: Medicaid Demands Push States Toward 'Cliff' Even As Governors Cut Benefits
Governors nationwide are taking a scalpel to Medicaid, the jointly run state and federal health-care program for 48 million poor Americans, half of whom are children. The single biggest expense for states, Medicaid consumes about 22 percent of their total $1.6 trillion in expenditures, more than what is allocated to elementary and secondary education, according to a National Governors Association report. With federal stimulus funds to help states pay higher Medicaid costs running out June 30, "we're heading for a cliff in July," said Brian Sigritz, director of state fiscal studies at the National Association of State Budget Officers in Washington (Palmeri and Wechsler, 12/22).
The Washington Post: Governor's Committee Finds Virginia Health Care 'Mediocre'
A committee advising Gov. Bob McDonnell (R) on issues surrounding health reform concludes that health-care delivery in Virginia is currently only "mediocre" and lags behind other states with much lower income levels (Helderman, 12/21).
Kansas Health Institute News Service: List Cites High- And Low-Performing Nursing Homes
Kansas Advocates for Better Care has released its annual survey of the state's best and poorest performing nursing homes (Ranney, 12/21).
The Miami Herald: Lawsuit-Immunity Plan For Medicaid Providers Costly, Report Says
As governor-elect Rick Scott and the Florida Legislature consider giving doctors immunity against lawsuits in return for treating Medicaid patients, a new report warns that such an arrangement could cost taxpayers at least $69 million a year. State Chief Financial Officer Alex Sink, who lost to Scott in November, commissioned the actuarial report last month after lawmakers indicated they are considering extending the state cap on legal liability, known as sovereign immunity, to Medicaid providers (Klas, 12/22).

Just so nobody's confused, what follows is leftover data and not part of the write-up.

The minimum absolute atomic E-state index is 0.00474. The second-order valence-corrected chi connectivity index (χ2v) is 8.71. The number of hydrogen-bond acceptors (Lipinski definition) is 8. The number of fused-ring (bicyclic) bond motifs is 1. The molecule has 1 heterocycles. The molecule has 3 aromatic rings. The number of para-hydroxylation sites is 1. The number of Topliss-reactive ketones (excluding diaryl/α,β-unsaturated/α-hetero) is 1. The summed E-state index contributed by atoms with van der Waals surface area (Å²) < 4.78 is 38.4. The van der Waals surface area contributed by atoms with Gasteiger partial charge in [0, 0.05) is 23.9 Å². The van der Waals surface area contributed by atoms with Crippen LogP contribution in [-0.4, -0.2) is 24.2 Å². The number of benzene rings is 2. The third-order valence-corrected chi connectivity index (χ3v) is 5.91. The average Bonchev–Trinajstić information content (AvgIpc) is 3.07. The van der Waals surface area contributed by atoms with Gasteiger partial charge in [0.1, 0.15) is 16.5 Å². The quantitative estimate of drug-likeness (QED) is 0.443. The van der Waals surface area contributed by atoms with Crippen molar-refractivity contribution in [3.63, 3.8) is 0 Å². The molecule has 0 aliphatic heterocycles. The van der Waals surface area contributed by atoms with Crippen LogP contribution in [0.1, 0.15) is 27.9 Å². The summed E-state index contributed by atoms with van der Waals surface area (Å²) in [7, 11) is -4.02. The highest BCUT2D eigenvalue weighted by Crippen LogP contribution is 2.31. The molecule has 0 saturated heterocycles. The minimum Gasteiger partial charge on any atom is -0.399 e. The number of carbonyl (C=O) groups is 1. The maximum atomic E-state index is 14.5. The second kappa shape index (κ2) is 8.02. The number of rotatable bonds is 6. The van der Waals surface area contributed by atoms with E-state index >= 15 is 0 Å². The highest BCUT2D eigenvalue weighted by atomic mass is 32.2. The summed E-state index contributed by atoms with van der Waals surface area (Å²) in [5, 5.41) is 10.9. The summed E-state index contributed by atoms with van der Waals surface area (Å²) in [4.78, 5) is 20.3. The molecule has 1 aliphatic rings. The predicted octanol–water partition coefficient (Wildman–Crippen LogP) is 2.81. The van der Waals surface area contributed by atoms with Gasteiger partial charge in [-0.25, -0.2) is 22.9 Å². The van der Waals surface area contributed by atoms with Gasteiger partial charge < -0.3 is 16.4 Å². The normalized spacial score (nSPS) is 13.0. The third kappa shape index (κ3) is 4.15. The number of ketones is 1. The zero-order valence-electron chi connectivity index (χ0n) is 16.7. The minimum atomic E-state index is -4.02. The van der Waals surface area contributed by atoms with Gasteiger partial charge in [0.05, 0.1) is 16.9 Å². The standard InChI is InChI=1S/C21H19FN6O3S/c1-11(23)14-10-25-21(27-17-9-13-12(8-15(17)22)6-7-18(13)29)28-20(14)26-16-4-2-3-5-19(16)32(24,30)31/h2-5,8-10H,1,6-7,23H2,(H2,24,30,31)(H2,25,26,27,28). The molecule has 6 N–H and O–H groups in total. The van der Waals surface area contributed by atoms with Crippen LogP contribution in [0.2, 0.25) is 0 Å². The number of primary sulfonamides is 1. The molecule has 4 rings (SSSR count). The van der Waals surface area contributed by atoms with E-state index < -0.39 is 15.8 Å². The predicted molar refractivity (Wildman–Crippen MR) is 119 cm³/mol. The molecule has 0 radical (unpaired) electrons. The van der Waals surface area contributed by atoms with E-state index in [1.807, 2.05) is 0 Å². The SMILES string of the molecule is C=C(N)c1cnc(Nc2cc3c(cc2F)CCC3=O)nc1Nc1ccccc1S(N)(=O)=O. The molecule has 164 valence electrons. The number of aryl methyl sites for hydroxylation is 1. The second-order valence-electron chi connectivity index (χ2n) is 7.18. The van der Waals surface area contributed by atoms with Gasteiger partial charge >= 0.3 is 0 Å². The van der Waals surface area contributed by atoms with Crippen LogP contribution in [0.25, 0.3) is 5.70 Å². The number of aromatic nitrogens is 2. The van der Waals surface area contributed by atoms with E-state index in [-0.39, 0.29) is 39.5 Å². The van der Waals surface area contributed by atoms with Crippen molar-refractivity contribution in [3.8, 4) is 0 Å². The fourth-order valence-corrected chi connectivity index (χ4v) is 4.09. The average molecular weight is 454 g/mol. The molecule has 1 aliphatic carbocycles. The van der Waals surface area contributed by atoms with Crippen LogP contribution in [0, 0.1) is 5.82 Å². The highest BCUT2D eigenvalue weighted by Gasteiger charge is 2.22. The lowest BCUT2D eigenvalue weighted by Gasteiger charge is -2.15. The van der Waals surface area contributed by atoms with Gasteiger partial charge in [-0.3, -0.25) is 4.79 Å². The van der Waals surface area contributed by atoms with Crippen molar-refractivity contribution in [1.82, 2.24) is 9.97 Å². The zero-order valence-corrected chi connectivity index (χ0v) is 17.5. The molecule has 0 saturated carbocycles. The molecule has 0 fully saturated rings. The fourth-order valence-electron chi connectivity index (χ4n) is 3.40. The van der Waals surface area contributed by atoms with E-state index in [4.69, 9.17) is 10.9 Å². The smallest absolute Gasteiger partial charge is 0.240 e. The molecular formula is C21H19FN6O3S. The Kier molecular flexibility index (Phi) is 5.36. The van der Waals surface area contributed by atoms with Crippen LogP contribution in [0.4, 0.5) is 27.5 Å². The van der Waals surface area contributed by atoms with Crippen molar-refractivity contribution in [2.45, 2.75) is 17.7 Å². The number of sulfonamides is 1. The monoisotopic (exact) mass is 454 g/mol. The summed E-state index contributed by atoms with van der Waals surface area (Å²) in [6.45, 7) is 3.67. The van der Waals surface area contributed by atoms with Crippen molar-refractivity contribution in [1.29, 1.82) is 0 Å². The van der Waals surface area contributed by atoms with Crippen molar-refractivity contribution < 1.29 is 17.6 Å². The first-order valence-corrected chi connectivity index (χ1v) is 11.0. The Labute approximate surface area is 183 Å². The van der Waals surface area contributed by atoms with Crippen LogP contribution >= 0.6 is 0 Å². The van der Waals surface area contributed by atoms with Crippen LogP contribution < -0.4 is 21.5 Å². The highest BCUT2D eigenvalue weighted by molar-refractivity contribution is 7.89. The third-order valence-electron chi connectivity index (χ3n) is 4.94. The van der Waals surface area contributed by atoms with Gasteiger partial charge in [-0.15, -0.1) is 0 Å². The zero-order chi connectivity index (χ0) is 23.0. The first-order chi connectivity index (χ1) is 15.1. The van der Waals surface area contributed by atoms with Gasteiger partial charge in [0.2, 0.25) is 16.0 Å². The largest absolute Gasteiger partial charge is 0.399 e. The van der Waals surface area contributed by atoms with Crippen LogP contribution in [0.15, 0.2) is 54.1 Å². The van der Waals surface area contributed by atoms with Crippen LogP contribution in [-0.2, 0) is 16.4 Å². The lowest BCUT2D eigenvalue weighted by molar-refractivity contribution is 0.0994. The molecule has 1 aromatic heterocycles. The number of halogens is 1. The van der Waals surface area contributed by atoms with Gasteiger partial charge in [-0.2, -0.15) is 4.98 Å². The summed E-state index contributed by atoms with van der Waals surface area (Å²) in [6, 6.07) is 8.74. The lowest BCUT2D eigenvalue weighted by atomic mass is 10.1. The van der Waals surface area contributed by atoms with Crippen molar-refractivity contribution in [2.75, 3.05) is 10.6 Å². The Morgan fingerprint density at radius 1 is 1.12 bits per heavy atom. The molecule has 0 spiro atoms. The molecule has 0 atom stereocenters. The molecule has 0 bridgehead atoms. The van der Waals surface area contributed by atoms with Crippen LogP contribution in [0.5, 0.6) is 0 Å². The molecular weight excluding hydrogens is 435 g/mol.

Health News Florida: Scott Team: Merge Agencies
Gov.-elect Rick Scott's transition team is calling for a dramatic change in Florida's health-care governance, merging the Department of Health and the Agency for Health Care Administration into a mammoth new agency (Saunders and Gentry, 12/21).
The Texas Tribune: TPPF Says Texas Medicaid Is In State Of Crisis
Texas' Medicaid program is in a "state of financial crisis," according to an analysis of caseload and costs published by the Texas Public Policy Foundation, a conservative think tank (Ramshaw, 12/21).
Modern Healthcare: N.J. Practices Planning To Launch ACOs
Two New Jersey independent practice associations are linking together to form a new accountable care organization and, according to a business associate, this move is being done to counter the rapid growth of a larger medical group in the region (Robeznieks, 12/21).
The Arizona Republic: Bishop Strips St. Joe's Of Its Catholic Status
On the day Phoenix Bishop Thomas J. Olmsted declared St. Joseph's Hospital and Medical Center can no longer call itself Catholic, hospital officials vowed to provide patient care the way they always have, saying they could not ethically and legally comply with the bishop's demands. Both sides on Tuesday insisted their interpretation of a case that involved a pregnancy terminated at the hospital was correct (Clancy, 12/22).
Milwaukee Journal Sentinel: Competition Leads To Lower Health Costs In Madison
The Madison market has the lowest health insurance premiums of any region in the state and has seen the smallest total increase since 2000, according to a report from Citizen Action of Wisconsin, a grassroots advocacy group. ... Madison is considered the most competitive market in the state, and the report suggests how competition can help slow the rise in health care costs (Boulton, 12/21).
Minneapolis-St. Paul Pioneer Press: Cancer Treatment Center Raises Old Issues
Linear accelerators, used to deliver radiation therapy to cancer patients, cost several million dollars to build and operate. Hoping to avoid a costly duplication of services, state lawmakers passed two bans on construction of the facilities in certain parts of Minnesota (Snowbeck, 12/21).
The Denver Post: Colorado Doctor Accused Of Faulty Medical-Pot Recommendation, May Lose License
A doctor accused of approving medical marijuana for a woman six months pregnant could become the first Colorado physician to lose his license for a sub-standard marijuana recommendation. Dr. Manuel De Jesus Aquino is accused of recommending marijuana in January to a 20-year-old woman at a Denver dispensary. In a formal complaint filed last week by the state attorney general's office on behalf of the Colorado Medical Board, Aquino is accused of not performing a thorough review of the woman's medical history, not listening to her heart or lungs, not asking her to come back for follow-up care and not taking any notes on the 3-minute evaluation other than on her marijuana-recommendation form (Ingold, 12/22).